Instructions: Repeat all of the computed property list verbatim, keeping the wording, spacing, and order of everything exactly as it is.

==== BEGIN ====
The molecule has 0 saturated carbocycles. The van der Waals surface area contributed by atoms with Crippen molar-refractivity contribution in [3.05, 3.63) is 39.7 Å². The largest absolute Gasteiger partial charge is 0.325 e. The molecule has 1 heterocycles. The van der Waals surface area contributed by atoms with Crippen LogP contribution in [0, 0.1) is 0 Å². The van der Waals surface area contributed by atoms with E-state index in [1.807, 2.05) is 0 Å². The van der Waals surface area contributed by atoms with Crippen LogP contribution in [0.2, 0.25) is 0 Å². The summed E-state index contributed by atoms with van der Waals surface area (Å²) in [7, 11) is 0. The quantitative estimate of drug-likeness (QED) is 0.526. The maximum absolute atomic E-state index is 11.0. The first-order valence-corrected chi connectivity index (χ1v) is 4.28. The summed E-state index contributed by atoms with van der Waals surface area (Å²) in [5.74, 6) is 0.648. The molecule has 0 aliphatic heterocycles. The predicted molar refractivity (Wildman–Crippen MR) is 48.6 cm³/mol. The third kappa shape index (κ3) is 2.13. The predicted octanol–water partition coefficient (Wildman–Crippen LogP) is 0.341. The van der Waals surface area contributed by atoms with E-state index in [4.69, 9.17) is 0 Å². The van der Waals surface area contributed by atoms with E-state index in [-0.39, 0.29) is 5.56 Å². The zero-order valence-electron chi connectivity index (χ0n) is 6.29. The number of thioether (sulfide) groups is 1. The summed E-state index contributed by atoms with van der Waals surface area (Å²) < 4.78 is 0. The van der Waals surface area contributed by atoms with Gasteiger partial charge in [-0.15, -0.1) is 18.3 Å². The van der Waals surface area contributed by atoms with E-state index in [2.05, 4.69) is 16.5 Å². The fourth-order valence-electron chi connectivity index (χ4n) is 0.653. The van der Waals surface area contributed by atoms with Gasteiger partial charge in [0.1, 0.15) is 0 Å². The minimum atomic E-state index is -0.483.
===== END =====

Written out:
The molecule has 0 saturated carbocycles. The van der Waals surface area contributed by atoms with Crippen molar-refractivity contribution in [3.05, 3.63) is 39.7 Å². The largest absolute Gasteiger partial charge is 0.325 e. The molecule has 1 heterocycles. The van der Waals surface area contributed by atoms with Crippen LogP contribution in [0, 0.1) is 0 Å². The van der Waals surface area contributed by atoms with E-state index in [1.807, 2.05) is 0 Å². The van der Waals surface area contributed by atoms with Crippen LogP contribution in [0.2, 0.25) is 0 Å². The summed E-state index contributed by atoms with van der Waals surface area (Å²) in [7, 11) is 0. The quantitative estimate of drug-likeness (QED) is 0.526. The maximum absolute atomic E-state index is 11.0. The first-order valence-corrected chi connectivity index (χ1v) is 4.28. The summed E-state index contributed by atoms with van der Waals surface area (Å²) in [5.74, 6) is 0.648. The molecule has 0 aliphatic heterocycles. The predicted molar refractivity (Wildman–Crippen MR) is 48.6 cm³/mol. The third kappa shape index (κ3) is 2.13. The predicted octanol–water partition coefficient (Wildman–Crippen LogP) is 0.341. The van der Waals surface area contributed by atoms with E-state index in [4.69, 9.17) is 0 Å². The van der Waals surface area contributed by atoms with E-state index in [-0.39, 0.29) is 5.56 Å². The zero-order valence-electron chi connectivity index (χ0n) is 6.29. The number of thioether (sulfide) groups is 1. The summed E-state index contributed by atoms with van der Waals surface area (Å²) < 4.78 is 0. The van der Waals surface area contributed by atoms with Gasteiger partial charge in [-0.15, -0.1) is 18.3 Å². The van der Waals surface area contributed by atoms with E-state index in [2.05, 4.69) is 16.5 Å². The fourth-order valence-electron chi connectivity index (χ4n) is 0.653. The van der Waals surface area contributed by atoms with Gasteiger partial charge in [0.1, 0.15) is 0 Å². The minimum atomic E-state index is -0.483.